So Peter goes on from there to tell his listeners, “As servants of God, live as free people, yet do not use your freedom as a pretext for evil. Honour everyone. Love the family of believers. Fear God. Honour the emperor.”

And there are a couple of interesting things about this.  I’ve already talked about how the thrust of his earlier comments seems to be, don’t cause unnecessary trouble.  And he seems to be repeating that idea here.  You’re free people, and you should live in that freedom, but don’t let that be an excuse for what our translation here calls evil.  But again, the word used here seems in this context to have the force of something like “social disruption.” The kind of evil Peter is talking about is the kind of evil that is subversive, creating turmoil.  So again, live free, but don’t start a riot.

And then the rest of the letter really goes on to unpack the implications of that principle in the social structures of the day.  Slaves are to be submissive, wives are basically property, and everyone needs to know their place and keep to it so that we don’t get into trouble.  Honour the emperor.

If I’m a little sour about that, I’m sure you can understand why.  Long after the paranoid and oppressive government was gone, this social system was held up as being “the way God wanted things,” partly because of the way Peter wrote here.  But I don’t think it ever was what God wanted; it was the way things were, in which Christians needed to endure.

But there’s one other interesting feature of the way Peter puts things here.  He says, “Honour everyone. Love the family of believers. Fear God. Honour the emperor.”  It’s like a basic list of where the lines of obedience are, in this moment where we need to make sure we present the smallest possible target to the authorities.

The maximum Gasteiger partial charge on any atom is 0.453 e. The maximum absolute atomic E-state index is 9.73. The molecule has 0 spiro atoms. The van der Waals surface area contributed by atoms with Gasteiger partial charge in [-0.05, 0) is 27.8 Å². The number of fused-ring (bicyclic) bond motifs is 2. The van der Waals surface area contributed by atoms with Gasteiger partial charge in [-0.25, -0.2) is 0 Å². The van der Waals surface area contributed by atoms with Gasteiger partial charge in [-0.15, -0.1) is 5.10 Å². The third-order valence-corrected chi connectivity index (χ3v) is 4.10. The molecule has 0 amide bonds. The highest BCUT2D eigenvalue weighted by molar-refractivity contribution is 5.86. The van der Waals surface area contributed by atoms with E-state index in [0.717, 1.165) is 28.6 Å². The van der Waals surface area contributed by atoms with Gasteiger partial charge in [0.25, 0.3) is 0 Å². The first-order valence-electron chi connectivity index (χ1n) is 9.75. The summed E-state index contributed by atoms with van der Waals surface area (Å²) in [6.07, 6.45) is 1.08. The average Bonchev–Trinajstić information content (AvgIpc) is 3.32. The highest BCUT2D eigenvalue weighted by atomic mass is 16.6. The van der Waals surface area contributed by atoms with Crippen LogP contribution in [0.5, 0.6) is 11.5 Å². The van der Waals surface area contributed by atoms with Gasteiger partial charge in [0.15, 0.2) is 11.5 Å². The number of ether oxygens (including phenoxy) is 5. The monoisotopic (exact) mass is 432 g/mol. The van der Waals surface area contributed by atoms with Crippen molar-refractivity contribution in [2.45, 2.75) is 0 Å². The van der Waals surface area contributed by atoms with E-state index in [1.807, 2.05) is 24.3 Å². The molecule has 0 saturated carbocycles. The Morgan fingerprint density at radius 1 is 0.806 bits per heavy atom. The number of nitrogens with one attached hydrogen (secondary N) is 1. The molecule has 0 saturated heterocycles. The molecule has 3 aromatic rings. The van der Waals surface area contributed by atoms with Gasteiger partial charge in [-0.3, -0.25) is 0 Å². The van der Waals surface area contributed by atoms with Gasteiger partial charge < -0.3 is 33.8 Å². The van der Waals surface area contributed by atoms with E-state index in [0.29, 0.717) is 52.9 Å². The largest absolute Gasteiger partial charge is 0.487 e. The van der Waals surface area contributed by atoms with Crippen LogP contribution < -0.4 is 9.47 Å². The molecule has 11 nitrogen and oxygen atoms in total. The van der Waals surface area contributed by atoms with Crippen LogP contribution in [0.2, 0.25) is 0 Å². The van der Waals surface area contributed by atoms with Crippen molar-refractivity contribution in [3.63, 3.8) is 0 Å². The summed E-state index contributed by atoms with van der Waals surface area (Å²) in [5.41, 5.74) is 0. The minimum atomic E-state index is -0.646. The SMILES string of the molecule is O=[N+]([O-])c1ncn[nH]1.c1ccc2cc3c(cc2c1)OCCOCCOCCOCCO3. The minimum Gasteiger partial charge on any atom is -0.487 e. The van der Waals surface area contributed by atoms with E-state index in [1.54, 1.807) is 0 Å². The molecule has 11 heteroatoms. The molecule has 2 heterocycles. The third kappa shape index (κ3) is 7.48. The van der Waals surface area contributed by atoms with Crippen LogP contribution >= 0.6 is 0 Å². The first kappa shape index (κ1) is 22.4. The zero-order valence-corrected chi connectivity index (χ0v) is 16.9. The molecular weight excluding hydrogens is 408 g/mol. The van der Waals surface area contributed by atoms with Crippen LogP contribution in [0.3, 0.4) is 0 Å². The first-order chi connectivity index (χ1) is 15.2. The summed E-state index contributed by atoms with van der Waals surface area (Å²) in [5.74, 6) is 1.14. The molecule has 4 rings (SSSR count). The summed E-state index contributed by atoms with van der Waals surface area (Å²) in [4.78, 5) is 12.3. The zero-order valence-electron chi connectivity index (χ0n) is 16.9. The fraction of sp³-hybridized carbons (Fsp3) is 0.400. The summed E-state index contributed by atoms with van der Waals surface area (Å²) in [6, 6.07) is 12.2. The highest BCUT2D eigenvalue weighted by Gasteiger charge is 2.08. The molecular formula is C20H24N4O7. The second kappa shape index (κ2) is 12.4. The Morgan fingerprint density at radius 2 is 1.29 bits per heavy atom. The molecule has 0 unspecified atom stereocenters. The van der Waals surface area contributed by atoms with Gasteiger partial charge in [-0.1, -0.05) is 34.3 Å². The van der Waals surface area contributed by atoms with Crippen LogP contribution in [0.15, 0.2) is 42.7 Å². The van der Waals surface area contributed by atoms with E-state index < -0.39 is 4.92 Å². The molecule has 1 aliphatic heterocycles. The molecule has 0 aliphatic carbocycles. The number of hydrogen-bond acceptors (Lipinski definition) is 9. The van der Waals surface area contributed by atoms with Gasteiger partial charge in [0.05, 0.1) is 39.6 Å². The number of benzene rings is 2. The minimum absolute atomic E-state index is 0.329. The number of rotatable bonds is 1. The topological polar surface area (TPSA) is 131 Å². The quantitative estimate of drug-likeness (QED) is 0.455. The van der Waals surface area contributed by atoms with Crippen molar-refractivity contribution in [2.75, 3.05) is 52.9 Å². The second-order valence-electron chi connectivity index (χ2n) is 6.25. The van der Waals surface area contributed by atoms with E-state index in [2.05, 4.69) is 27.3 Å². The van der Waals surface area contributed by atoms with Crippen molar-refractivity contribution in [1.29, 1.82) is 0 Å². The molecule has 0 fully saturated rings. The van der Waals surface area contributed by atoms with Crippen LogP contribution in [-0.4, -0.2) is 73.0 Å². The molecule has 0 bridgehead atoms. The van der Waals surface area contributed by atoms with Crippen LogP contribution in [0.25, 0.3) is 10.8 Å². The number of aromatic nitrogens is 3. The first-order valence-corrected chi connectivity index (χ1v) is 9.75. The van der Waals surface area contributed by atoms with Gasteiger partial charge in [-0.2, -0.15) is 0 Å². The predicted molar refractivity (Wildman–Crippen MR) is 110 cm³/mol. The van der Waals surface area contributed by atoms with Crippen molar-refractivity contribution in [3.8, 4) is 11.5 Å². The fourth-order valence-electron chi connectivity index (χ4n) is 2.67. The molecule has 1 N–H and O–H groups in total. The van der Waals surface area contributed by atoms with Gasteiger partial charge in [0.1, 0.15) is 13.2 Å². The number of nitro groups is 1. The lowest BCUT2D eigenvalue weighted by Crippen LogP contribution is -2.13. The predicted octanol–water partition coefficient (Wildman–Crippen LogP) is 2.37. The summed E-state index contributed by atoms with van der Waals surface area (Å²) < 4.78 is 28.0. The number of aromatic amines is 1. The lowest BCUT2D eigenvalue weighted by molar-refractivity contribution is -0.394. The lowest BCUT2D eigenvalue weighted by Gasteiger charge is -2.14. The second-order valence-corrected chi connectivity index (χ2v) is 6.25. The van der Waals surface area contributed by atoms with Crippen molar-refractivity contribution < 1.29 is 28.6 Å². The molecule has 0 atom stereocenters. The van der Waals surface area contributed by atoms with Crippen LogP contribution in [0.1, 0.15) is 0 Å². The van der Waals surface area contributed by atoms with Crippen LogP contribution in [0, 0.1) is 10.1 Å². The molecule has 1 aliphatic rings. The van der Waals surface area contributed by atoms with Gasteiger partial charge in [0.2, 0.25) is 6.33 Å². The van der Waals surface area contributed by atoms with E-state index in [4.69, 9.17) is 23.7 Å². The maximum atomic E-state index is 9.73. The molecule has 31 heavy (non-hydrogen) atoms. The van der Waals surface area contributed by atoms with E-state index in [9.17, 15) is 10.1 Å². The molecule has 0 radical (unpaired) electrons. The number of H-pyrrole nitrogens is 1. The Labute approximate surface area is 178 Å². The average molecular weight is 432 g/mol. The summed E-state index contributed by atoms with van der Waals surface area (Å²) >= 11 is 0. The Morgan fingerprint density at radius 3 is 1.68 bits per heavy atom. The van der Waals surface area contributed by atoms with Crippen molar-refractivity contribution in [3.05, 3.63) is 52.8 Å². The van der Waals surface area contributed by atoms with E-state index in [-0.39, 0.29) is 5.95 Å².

God, emperor, “everyone,” – well, that seems to cover all bases.  But in the middle of that, he throws in, “love the family of believers.” And while I’m sure he does want all of his listeners to love one another, I think here in this particular context, he’s saying something a little bit different; esteem the church; be dedicated to it.  In that sense, the family of believers, with its system of leadership already beginning to form, also has a claim on the honour and obedience of each Christian.

Not that I get to tell you what to do; but that I think Peter is here positioning the church community as being owed something by each of us, alongside or perhaps as an expression of the reign of God.  It bears thinking about, what that might mean for us, too.

So freedom, it turns out – at least in Peter’s thought – might mean something a little bit different than “doing whatever I like,” and maybe something more like, “getting to participate to the full in things which are good.”  And that way of looking at things might be helpful, when we think again about the tensions I mentioned at the start; between conformity and rebellion, or freedom from evil and yet being bound in love.

So my challenge to you from this text, something to take away and reflect on, is “What would it look like for you to participate to the full in something good this week?”

St. Agnes of Rome, Martyr

This is a sermon for the feast day of St. Agnes of Rome, Martyr, given in the “church next door.”  The Scripture it references is Matthew 10:16-22.